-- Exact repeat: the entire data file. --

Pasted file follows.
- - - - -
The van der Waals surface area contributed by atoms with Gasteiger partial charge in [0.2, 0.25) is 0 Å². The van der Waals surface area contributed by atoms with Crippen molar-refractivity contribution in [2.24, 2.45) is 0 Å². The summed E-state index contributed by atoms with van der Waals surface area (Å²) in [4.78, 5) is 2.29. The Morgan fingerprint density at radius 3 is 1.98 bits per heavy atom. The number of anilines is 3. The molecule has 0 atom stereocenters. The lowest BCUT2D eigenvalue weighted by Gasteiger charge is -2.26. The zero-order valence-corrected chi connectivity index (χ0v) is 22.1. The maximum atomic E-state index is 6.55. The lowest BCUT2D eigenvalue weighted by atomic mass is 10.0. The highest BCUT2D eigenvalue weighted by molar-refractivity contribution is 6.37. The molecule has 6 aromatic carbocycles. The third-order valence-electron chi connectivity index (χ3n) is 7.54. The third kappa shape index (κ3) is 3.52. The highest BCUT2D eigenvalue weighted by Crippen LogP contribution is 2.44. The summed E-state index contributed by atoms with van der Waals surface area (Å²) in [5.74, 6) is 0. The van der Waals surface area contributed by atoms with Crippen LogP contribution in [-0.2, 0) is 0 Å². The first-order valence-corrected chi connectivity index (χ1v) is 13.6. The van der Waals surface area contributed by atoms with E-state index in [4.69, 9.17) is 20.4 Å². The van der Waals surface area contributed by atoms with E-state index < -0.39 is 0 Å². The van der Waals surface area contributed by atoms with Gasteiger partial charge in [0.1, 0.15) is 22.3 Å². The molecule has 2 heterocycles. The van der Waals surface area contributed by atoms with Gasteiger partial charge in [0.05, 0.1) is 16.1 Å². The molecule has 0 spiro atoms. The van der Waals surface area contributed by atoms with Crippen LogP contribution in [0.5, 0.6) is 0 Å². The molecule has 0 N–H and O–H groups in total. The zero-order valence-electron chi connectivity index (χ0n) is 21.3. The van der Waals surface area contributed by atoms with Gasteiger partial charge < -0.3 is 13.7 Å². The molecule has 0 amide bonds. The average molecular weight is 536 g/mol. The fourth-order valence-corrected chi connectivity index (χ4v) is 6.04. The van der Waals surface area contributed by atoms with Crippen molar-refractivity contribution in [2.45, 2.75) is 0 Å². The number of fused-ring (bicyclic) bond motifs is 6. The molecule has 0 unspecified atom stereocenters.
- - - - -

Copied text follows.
The van der Waals surface area contributed by atoms with Gasteiger partial charge in [0.2, 0.25) is 0 Å². The van der Waals surface area contributed by atoms with Crippen molar-refractivity contribution in [2.24, 2.45) is 0 Å². The summed E-state index contributed by atoms with van der Waals surface area (Å²) in [4.78, 5) is 2.29. The Morgan fingerprint density at radius 3 is 1.98 bits per heavy atom. The number of anilines is 3. The molecule has 0 atom stereocenters. The lowest BCUT2D eigenvalue weighted by Gasteiger charge is -2.26. The zero-order valence-corrected chi connectivity index (χ0v) is 22.1. The maximum atomic E-state index is 6.55. The lowest BCUT2D eigenvalue weighted by atomic mass is 10.0. The highest BCUT2D eigenvalue weighted by molar-refractivity contribution is 6.37. The molecule has 6 aromatic carbocycles. The third-order valence-electron chi connectivity index (χ3n) is 7.54. The third kappa shape index (κ3) is 3.52. The highest BCUT2D eigenvalue weighted by Crippen LogP contribution is 2.44. The summed E-state index contributed by atoms with van der Waals surface area (Å²) in [5.74, 6) is 0. The van der Waals surface area contributed by atoms with Crippen LogP contribution in [-0.2, 0) is 0 Å². The first-order valence-corrected chi connectivity index (χ1v) is 13.6. The van der Waals surface area contributed by atoms with E-state index in [4.69, 9.17) is 20.4 Å². The van der Waals surface area contributed by atoms with E-state index < -0.39 is 0 Å². The van der Waals surface area contributed by atoms with Gasteiger partial charge in [0.1, 0.15) is 22.3 Å². The molecule has 2 heterocycles. The van der Waals surface area contributed by atoms with Gasteiger partial charge in [0.05, 0.1) is 16.1 Å². The molecule has 0 spiro atoms. The van der Waals surface area contributed by atoms with Crippen LogP contribution in [0.5, 0.6) is 0 Å². The molecule has 0 N–H and O–H groups in total. The zero-order valence-electron chi connectivity index (χ0n) is 21.3. The van der Waals surface area contributed by atoms with Gasteiger partial charge < -0.3 is 13.7 Å². The molecule has 0 amide bonds. The average molecular weight is 536 g/mol. The fourth-order valence-corrected chi connectivity index (χ4v) is 6.04. The van der Waals surface area contributed by atoms with Crippen molar-refractivity contribution in [2.45, 2.75) is 0 Å². The number of fused-ring (bicyclic) bond motifs is 6. The molecule has 0 unspecified atom stereocenters.